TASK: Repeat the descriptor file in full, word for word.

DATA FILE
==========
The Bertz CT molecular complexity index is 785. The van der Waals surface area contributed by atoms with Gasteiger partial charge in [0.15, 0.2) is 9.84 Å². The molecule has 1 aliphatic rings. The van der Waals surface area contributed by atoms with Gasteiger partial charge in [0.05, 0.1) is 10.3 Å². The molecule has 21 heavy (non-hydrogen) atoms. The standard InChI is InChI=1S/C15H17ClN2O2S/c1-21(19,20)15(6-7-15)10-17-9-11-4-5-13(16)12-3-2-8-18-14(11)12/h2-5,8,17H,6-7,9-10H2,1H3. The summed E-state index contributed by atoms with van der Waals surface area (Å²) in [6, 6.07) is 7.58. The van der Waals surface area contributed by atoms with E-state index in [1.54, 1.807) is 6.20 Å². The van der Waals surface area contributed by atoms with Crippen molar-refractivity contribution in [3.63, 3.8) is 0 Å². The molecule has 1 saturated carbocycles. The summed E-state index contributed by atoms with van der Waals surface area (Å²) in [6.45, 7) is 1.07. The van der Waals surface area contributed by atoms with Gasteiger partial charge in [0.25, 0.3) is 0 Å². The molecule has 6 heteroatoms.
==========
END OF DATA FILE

The Bertz CT molecular complexity index is 785. The van der Waals surface area contributed by atoms with Gasteiger partial charge in [0.15, 0.2) is 9.84 Å². The molecule has 1 aliphatic rings. The van der Waals surface area contributed by atoms with Gasteiger partial charge in [0.05, 0.1) is 10.3 Å². The molecule has 21 heavy (non-hydrogen) atoms. The standard InChI is InChI=1S/C15H17ClN2O2S/c1-21(19,20)15(6-7-15)10-17-9-11-4-5-13(16)12-3-2-8-18-14(11)12/h2-5,8,17H,6-7,9-10H2,1H3. The summed E-state index contributed by atoms with van der Waals surface area (Å²) in [6, 6.07) is 7.58. The van der Waals surface area contributed by atoms with E-state index in [1.54, 1.807) is 6.20 Å². The van der Waals surface area contributed by atoms with Crippen molar-refractivity contribution in [3.63, 3.8) is 0 Å². The molecule has 1 saturated carbocycles. The summed E-state index contributed by atoms with van der Waals surface area (Å²) in [6.45, 7) is 1.07. The van der Waals surface area contributed by atoms with Gasteiger partial charge in [0.25, 0.3) is 0 Å². The molecule has 6 heteroatoms.